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 Water crisis in N/R deepens

Water crisis in N/R deepensTHE worsening water crisis in Tamale, and other parts of the Northern Region, has forced the majority of the people to depend largely on unsafe water sources.

The situation is now causing panic among some of the residents, who apparently fear contracting the guinea worm disease, since these water sources, mainly dams and streams were declared infected by the worms.

Unfortunately, most of the dams and creeks are also serving as sources of drinking water for cattle, sheep, goats and dogs, and other livestock.

The guinea worm prevalence rate has reduced drastically from the 1996 figure of over 89,000 to about 8, as at May 2010 in the whole country, due to the vigorous war waged against the disease by the National Guinea Worm Eradication Programme of the Ghana Health Service.

When the number of reported cases in the country was around 501 in 2008, the Northern Region alone, recorded 479, representing 96%. When it was 242 at the national, the region recorded 237, and in 2010, all the 8 reported cases of guinea worm were found in the Northern Region, with the Central Gonja, Savelugu-Nanton, and Tolon-Kumbungu districts leading the chart in that order.

The Tamale Metropolis was seen as the only Metropolitan city in the world with Guinea Worm cases. This, according to experts at the Ghana Health Service, was as a result of the lack of potable drinking water.

The problem was rectified in a way, after the completion of the Tamale Water Rehabilitation and Expansion Programme in 2008, by Messrs Biwater, an international company. However, the Ghana

Water Company Limited (GWCL) has within the last few months, been unable to supply adequate water to the residents of Tamale and its surrounding communities, as a result of a technical fault.

The Public Relations Officer (PRO) of Aqua Vittens Rand Limited, Nicholas Nii Abbey, has however, assured the public of the company's commitment to addressing the problem.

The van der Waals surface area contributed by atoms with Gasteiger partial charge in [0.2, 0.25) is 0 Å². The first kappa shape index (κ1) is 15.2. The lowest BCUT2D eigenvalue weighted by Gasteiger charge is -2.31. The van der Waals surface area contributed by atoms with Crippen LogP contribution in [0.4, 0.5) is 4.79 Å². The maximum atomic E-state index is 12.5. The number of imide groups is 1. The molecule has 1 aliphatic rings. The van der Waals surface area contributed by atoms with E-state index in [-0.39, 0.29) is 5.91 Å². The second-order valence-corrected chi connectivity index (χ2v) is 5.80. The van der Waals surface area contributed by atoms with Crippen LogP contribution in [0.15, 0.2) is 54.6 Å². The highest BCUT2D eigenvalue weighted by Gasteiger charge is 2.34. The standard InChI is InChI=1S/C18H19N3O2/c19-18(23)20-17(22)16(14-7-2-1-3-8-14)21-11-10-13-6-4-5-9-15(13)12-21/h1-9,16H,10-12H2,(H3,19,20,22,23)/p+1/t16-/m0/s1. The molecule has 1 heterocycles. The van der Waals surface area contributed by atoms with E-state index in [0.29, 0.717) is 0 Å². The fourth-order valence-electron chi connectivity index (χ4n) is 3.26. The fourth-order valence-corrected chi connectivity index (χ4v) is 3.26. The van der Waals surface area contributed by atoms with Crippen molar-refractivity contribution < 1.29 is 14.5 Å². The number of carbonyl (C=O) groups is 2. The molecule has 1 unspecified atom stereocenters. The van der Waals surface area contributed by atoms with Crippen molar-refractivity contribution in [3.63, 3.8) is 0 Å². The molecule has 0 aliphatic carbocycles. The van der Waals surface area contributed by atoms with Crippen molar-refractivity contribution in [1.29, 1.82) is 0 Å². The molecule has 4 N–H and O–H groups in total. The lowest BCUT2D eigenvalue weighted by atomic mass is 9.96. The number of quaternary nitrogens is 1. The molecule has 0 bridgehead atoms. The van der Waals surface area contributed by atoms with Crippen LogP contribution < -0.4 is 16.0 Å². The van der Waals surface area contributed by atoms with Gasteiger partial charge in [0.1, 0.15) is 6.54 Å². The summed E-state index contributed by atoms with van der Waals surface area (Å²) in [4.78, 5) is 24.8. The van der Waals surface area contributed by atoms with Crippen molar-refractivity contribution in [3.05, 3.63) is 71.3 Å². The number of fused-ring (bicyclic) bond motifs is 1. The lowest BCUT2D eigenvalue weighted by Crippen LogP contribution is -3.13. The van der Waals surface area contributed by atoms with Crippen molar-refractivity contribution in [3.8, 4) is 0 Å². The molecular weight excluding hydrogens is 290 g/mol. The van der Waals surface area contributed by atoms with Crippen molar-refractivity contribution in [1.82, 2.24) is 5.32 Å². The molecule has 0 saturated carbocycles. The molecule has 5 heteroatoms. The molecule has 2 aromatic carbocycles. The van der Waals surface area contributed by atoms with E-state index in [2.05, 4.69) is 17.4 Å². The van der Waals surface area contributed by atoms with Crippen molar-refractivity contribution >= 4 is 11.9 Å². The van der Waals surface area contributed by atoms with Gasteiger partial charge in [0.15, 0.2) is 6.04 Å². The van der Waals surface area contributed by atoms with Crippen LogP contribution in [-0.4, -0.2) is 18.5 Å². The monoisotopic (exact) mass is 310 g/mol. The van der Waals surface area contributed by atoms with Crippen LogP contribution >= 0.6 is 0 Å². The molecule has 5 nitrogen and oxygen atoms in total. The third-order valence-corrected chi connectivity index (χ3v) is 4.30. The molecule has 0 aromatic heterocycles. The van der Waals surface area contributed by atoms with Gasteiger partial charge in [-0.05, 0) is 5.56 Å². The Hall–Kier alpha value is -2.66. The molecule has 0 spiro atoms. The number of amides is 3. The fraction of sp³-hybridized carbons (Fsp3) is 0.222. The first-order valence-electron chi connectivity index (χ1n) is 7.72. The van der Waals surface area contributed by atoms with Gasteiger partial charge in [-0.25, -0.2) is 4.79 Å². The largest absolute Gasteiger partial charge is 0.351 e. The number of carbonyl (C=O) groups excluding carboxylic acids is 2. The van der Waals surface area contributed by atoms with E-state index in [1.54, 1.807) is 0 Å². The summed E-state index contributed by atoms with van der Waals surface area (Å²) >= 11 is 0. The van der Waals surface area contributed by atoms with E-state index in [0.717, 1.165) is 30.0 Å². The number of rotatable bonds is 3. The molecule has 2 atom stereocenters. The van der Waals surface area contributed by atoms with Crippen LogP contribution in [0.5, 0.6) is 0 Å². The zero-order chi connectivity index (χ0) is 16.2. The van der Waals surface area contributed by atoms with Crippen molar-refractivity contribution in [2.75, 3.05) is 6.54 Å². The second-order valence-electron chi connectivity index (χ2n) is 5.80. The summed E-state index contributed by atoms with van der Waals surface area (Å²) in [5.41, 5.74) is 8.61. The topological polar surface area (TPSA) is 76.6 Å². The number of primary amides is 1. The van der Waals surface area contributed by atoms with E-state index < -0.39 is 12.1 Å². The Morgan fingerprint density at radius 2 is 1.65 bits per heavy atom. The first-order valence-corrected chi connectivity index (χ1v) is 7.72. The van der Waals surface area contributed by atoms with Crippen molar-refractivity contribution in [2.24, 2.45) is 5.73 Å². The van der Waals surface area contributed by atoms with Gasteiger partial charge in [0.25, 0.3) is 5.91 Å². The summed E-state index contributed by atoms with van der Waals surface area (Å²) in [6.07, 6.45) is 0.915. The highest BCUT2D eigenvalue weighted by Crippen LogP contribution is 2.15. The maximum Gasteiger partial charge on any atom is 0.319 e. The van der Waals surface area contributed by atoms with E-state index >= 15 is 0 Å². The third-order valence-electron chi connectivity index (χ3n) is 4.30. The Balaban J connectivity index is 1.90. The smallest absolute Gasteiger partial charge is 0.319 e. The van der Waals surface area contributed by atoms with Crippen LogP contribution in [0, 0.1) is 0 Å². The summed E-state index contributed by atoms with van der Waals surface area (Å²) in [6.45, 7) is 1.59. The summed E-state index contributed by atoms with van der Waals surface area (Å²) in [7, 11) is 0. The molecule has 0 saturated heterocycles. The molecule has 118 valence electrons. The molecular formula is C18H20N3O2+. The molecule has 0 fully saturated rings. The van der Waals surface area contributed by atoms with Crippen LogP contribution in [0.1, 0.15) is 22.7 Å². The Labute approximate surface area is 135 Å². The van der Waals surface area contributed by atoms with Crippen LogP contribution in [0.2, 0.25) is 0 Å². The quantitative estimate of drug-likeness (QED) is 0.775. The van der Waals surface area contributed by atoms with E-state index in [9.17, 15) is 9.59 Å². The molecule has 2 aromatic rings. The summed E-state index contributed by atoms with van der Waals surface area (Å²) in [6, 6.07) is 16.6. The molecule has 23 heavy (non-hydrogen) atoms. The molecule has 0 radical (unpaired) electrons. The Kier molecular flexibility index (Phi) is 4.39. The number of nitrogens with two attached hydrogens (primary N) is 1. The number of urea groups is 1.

But, between now and the time the problem would be rectified, the residents would have no option, than to find ways of surviving.

But, the majority of the people, including schools, health centres, institutions, restaurants and individuals, are now relying on private water tanker services, which are believed to be very expensive.

While others are relying on sachet water, some are also trekking down to the so-called guinea worm contaminated dams to fetch water for their households.

The Programme Manager of the National Guinea Worm Eradication Programme (GWEP), Dr. Seidu Korkor, has, meanwhile, disabused the minds of residents in Tamale and other parts of Northern Region, who are now apprehensive of contracting the guinea worm disease, as a result of their dependency on unsafe water sources.

Speaking in an exclusive interview with The Chronicle in his office in Tamale, Dr. Korkor said that Ghana, as a nation, had broken the guinea worm transmission since June 2010, and was very sure there was no cause for alarm.

He explained that all the dams and streams identified to be guinea worm infested, were disinfested, and communities around those dams provided with water filters, and as well sensitised on how to treat their water before use.

According to Dr. Seidu Korkor, at the moment, there was not a single case of guinea worm in the Northern Region, and Ghana at large, and it was therefore, difficult for anybody to infect the water sources.

This, he said, was because it takes an infected person to contaminate water sources, before the disease can spread, but at the moment, 'we don't have a single case of guinea worm in the system. For the past 10 months, Ghana has not reported any case, and this thus gives us the indication that we have broken transmission in guinea worm.'

Dr. Seidu Korkor maintained that there was no way any of the refugees from Cote d'Ivoire, Togo or Burkina Faso, could transport guinea worm into Ghana, since none of those countries has guinea worm cases.

He noted that the eight guinea worm patients who reported in 2010 were all admitted and treated,  and that there was no way they could spread the disease.

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